Total body weight loss (%TWL) was defined as = [(Initial Weight) – (Postop Weight)] / [(Initial Weight)] \(\times\) 100. Change in BMI (ΔBMI) was defined as = (Initial BMI) – (Postop BMI) [12].

We considered normal measures of glucose metabolism (HbA1c < 6%, FBG < 100 mg/dL) in the absence of anti-diabetic medications as type 2 diabetes mellitus (T2DM) remission and being normotensive (BP ≤ 120/80) while off any antihypertensive medication as hypertension (HTN) remission. Additionally, a normal lipid panel or a normal lipid panel component of interest while off any lipid-lowering agent was considered dyslipidemia (DLP) remission. An AHI/RDI (apnea hypoxia index /respiratory disturbance index) of < 5 while off CPAP/BI-PAP on repeat objective testing with polysomnography (PSG) in patients previously diagnosed with obstructive sleep apnea (OSA) via a previous PSG was considered as complete OSA remission [12]. Women with a hemoglobin concentration (Hb) of < 12 g/dL, and men with Hb < 13 g/dL were classified as cases of anemia while serum albumin levels of < 3.5 g/dL were considered to be cases of hypoalbuminemia [13, 14]. A Vitamin D (25(OH) D) level of < 20 ng/ml was defined as insufficiency and normal serum calcium (Ca) levels were defined within the range of 8.5–10.5 mg/dl [15, 16].

Surgical technique

At the time of the surgery, the patient was placed in the French position with the surgeon standing between the patient’s legs. The creation of the pouch began distal to the crow’s foot. It was fashioned by firing a transverse staple from a 45 mm endo-stapler followed by sequential vertical stapling over a 36 French calibration tube. Following our previous published studies [17, 18], the BPLL of 175 cm was uniformly established in all patients using a graded grasper. This specific length was determined based on our experiences to optimize the safety and effectiveness of OAGB. Similarly, the CCLL was measured by the same surgeon in all included patients using a graded grasper, ensuring consistency in the assessment process. A side-to-side gastrojejunostomy was created by a linear stapler, resulting in a 4 cm anastomosis at the posterior aspect of the gastric pouch.

Data collection

Patient demographic information, baseline clinical profiles, the incidence of obesity-associated co-morbidities, and surgical data including both BPLL and CCLL were registered in the Iran National Obesity Surgery Database (INOSD) [19]. All follow-up findings were also registered and extracted from INOSD at the one-year follow-up timepoint.

Statistical analysis

Categorical variables are presented as numbers and percentages while continuous variables are depicted as mean values with standard deviations. To explore predictors of anemia, hypoalbuminemia, Vitamin D, and calcium, a univariate regression model was used during a preliminary analysis; with one explanatory variable of clinical importance being tested in the model at a time. Subsequently, variables with significant P values and variables with clinical importance were further evaluated by using a binary regression model. A P-value of < 0.05 was considered significant for all tests. Statistical analysis was carried out with SPSS v21.0 (SPSS, Inc., Chicago, IL).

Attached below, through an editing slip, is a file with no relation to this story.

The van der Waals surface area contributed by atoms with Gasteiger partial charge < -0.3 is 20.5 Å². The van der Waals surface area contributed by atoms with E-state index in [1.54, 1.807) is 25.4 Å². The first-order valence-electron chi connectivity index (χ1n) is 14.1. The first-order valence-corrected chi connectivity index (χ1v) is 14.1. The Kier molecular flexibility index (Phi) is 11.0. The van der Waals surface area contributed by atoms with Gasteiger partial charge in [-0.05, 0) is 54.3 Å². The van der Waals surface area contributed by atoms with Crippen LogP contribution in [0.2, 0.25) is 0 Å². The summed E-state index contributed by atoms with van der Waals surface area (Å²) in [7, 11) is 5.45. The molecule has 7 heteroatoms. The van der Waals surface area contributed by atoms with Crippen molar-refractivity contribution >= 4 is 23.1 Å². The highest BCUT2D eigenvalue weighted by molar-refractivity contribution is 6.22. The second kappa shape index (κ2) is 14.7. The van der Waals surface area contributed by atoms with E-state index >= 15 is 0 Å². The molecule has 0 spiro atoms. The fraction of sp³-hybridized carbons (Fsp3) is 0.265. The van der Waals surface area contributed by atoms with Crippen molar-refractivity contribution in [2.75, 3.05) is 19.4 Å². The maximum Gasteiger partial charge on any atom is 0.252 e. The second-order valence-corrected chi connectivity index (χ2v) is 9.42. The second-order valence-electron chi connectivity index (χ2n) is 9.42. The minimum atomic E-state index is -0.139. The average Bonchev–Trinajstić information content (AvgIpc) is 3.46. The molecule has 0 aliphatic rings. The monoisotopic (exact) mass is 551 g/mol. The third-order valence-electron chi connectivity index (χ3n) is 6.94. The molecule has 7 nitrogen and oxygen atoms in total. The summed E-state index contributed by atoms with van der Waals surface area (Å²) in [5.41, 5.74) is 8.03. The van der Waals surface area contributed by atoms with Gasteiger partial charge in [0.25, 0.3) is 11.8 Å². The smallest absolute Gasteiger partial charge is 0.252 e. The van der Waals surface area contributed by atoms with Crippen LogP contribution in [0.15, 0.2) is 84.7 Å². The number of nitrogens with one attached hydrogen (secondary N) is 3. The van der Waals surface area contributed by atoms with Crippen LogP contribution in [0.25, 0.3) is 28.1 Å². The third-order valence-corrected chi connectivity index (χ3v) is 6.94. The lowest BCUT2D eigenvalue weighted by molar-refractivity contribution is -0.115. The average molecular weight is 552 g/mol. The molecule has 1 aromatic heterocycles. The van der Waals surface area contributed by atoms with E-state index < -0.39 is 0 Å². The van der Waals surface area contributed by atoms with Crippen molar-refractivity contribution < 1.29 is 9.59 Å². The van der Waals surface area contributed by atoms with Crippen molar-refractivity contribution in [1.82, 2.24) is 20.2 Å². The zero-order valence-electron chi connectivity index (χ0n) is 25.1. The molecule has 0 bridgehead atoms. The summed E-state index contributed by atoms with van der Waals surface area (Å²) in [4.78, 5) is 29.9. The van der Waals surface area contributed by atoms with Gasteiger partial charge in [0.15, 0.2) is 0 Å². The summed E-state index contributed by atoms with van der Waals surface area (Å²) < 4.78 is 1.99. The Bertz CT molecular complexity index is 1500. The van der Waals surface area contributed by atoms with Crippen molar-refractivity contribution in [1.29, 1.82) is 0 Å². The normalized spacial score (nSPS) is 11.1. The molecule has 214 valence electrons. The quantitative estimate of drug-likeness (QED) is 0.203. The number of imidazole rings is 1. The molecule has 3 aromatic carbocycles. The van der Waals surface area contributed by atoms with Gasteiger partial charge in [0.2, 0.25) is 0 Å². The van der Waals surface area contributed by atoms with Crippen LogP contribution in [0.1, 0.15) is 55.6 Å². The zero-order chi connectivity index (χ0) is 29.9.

Totally 64 patients were enrolled in this study and all of them completed their one-year follow-up. The mean age and BMI were 39.91 ± 10.03 years and 43.13 ± 2.43 kg/m2, respectively, at the time of surgery. Fifty-nine (92.2%) of the patients were female. At baseline assessment, obesity-associated medical conditions included T2DM (N = 12, 18.8%), HTN (N = 11, 17.2%), DLP (N = 17, 26.6%) and OSA (N = 23, 35.9%) (Table 1). The mean length of CCLL was 579.4 ± 122.9 cm. The mean operation time was 42 ± 7.5 min. The duration of the operation was extended between 5 and 7 min due to the additional time required for measuring the common limb lengths. It is important to note that three patients were excluded from the study due to the presence of a heavy small bowel mesentery, which posed an increased risk of injury to the small bowel. We added this information to the results section.

Table 1 Characteristics of the patients included in the study

Weight loss outcomes were reported as %TWL and subsequent BMI are shown in Table 2. Based on the obtained results, there was no significant association between CCLL and %TWL at 6 months post-op (P = 0.08), but there was a statistically significant negative association between CCLL and %TWL at 12 months (P = 0.02).

Table 2 Mean %TWL, weight, and BMI 6-month and 12-month post-op

Remission and improvement of obesity-associated medical conditions one year after OAGB are shown in Table 3. For T2DM, remission was achieved in 75% of patients with a preexisting diagnosis at the 1-year follow-up. Complete HTN remission at 1-year follow-up was observed in 54.5% of HTN patients while complete remission of DLP was seen in 82.4% of patients with a preoperative diagnosis of DLP. Out of all the associated medical conditions, OSA had a 100% resolution rate at the 1-year follow-up.

Table 3 Remission and improvement of obesity-associated medical conditions at one year follow-up in 64 patients